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Question: I just got a letter from my bank telling me that my company's credit line has been cut by 50 percent. I need that credit line to buy the inventory to grow my business. Any suggestions?
Answer: If it's any consolation, you're not alone. Hard hit by the subprime mortgage crisis and tightening credit markets, banks and credit card companies have cut back on lending in all arenas. The first step is to call your bank and find out why your credit line has been reduced, says Mike Espenshade, vice president of operations and CFO at pre-settlement legal financing firm Cambridge Management Group and a virtual CFO who works with small to midsize businesses. Once you get a bank officer on the line, you may be able to persuade him or her that your company has the cash flow necessary for you to be able to comfortably handle a larger line of credit. If that doesn't work, start shopping around for credit from other banks and credit card companies that are more eager to do business with you. You may also want to look into nonbank financing strategies like factoring (selling your receivables at a discount), negotiating longer payment terms with your suppliers or selling a minority stake in your company to investors to raise the cash you need to keep your business humming. "There are plenty of contingency-based reverse auditing firms that will come in and find recoverable monies," says Espenshade. "All of these will help boost your cash flow and reduce the pressure on outside financing."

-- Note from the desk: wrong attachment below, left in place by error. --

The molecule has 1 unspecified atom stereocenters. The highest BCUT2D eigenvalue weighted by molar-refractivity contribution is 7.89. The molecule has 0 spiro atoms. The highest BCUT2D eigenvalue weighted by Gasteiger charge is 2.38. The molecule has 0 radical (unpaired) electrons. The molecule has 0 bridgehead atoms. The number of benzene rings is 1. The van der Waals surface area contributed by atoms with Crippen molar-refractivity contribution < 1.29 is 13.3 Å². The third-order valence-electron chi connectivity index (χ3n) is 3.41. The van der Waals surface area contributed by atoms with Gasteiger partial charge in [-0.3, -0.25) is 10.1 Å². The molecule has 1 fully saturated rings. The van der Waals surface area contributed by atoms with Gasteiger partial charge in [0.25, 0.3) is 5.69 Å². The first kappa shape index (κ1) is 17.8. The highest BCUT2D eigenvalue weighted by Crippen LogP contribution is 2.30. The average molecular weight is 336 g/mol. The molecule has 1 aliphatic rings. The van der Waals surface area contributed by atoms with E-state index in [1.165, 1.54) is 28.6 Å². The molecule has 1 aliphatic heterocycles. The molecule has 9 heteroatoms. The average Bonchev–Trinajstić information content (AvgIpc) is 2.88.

Rosalind Resnick is the founder and CEO of Axxess Business Consulting, a New York City consulting firm that advises startups and small businesses, and author of Getting Rich Without Going Broke: How to Use Luck, Logic and Leverage to Build Your Own Successful Business. Reach her at firstname.lastname@example.org or through her website, abcbizhelp.com.